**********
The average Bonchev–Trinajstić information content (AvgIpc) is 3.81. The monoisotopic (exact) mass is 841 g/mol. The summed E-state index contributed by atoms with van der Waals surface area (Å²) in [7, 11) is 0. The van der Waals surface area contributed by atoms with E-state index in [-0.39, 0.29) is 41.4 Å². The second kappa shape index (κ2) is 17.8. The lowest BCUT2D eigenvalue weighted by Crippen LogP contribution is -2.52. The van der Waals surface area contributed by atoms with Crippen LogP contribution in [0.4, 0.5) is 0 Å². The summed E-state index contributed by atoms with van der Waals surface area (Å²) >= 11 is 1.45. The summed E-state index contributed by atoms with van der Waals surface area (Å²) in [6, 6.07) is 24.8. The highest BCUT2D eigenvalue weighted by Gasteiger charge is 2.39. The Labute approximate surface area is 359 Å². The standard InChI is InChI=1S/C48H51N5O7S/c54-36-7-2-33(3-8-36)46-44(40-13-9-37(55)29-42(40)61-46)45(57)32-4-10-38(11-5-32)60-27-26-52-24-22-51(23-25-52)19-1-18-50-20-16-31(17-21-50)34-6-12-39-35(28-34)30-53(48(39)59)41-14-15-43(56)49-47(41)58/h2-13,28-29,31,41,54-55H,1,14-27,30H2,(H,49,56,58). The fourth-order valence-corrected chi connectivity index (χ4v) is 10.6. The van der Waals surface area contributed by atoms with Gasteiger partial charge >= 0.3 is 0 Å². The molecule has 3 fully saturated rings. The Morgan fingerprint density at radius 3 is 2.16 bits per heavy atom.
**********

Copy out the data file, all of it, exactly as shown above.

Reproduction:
The average Bonchev–Trinajstić information content (AvgIpc) is 3.81. The monoisotopic (exact) mass is 841 g/mol. The summed E-state index contributed by atoms with van der Waals surface area (Å²) in [7, 11) is 0. The van der Waals surface area contributed by atoms with E-state index in [-0.39, 0.29) is 41.4 Å². The second kappa shape index (κ2) is 17.8. The lowest BCUT2D eigenvalue weighted by Crippen LogP contribution is -2.52. The van der Waals surface area contributed by atoms with Crippen LogP contribution in [0.4, 0.5) is 0 Å². The summed E-state index contributed by atoms with van der Waals surface area (Å²) >= 11 is 1.45. The summed E-state index contributed by atoms with van der Waals surface area (Å²) in [6, 6.07) is 24.8. The highest BCUT2D eigenvalue weighted by Gasteiger charge is 2.39. The Labute approximate surface area is 359 Å². The standard InChI is InChI=1S/C48H51N5O7S/c54-36-7-2-33(3-8-36)46-44(40-13-9-37(55)29-42(40)61-46)45(57)32-4-10-38(11-5-32)60-27-26-52-24-22-51(23-25-52)19-1-18-50-20-16-31(17-21-50)34-6-12-39-35(28-34)30-53(48(39)59)41-14-15-43(56)49-47(41)58/h2-13,28-29,31,41,54-55H,1,14-27,30H2,(H,49,56,58). The fourth-order valence-corrected chi connectivity index (χ4v) is 10.6. The van der Waals surface area contributed by atoms with Gasteiger partial charge >= 0.3 is 0 Å². The molecule has 3 fully saturated rings. The Morgan fingerprint density at radius 3 is 2.16 bits per heavy atom.